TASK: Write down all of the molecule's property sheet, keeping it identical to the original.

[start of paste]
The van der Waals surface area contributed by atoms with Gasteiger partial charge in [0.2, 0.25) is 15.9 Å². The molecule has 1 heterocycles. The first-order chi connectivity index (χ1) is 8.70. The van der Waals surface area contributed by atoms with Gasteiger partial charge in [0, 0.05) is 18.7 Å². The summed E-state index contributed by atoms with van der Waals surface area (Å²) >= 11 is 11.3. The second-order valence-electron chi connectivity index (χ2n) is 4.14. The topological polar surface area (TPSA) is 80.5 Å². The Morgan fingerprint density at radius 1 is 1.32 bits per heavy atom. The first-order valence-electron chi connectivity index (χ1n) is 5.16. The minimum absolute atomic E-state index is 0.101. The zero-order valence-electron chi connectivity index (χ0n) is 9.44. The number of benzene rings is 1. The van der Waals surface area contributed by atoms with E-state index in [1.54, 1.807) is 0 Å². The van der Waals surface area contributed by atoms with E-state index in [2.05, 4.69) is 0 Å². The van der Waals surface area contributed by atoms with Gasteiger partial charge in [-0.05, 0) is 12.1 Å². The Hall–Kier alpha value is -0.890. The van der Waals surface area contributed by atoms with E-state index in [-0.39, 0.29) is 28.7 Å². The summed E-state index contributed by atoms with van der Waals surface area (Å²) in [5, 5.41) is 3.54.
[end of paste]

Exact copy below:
The van der Waals surface area contributed by atoms with Gasteiger partial charge in [0.2, 0.25) is 15.9 Å². The molecule has 1 heterocycles. The first-order chi connectivity index (χ1) is 8.70. The van der Waals surface area contributed by atoms with Gasteiger partial charge in [0, 0.05) is 18.7 Å². The summed E-state index contributed by atoms with van der Waals surface area (Å²) >= 11 is 11.3. The second-order valence-electron chi connectivity index (χ2n) is 4.14. The topological polar surface area (TPSA) is 80.5 Å². The Morgan fingerprint density at radius 1 is 1.32 bits per heavy atom. The first-order valence-electron chi connectivity index (χ1n) is 5.16. The minimum absolute atomic E-state index is 0.101. The zero-order valence-electron chi connectivity index (χ0n) is 9.44. The number of benzene rings is 1. The van der Waals surface area contributed by atoms with E-state index in [1.54, 1.807) is 0 Å². The van der Waals surface area contributed by atoms with E-state index in [2.05, 4.69) is 0 Å². The van der Waals surface area contributed by atoms with Gasteiger partial charge in [-0.05, 0) is 12.1 Å². The Hall–Kier alpha value is -0.890. The van der Waals surface area contributed by atoms with E-state index in [-0.39, 0.29) is 28.7 Å². The summed E-state index contributed by atoms with van der Waals surface area (Å²) in [5, 5.41) is 3.54.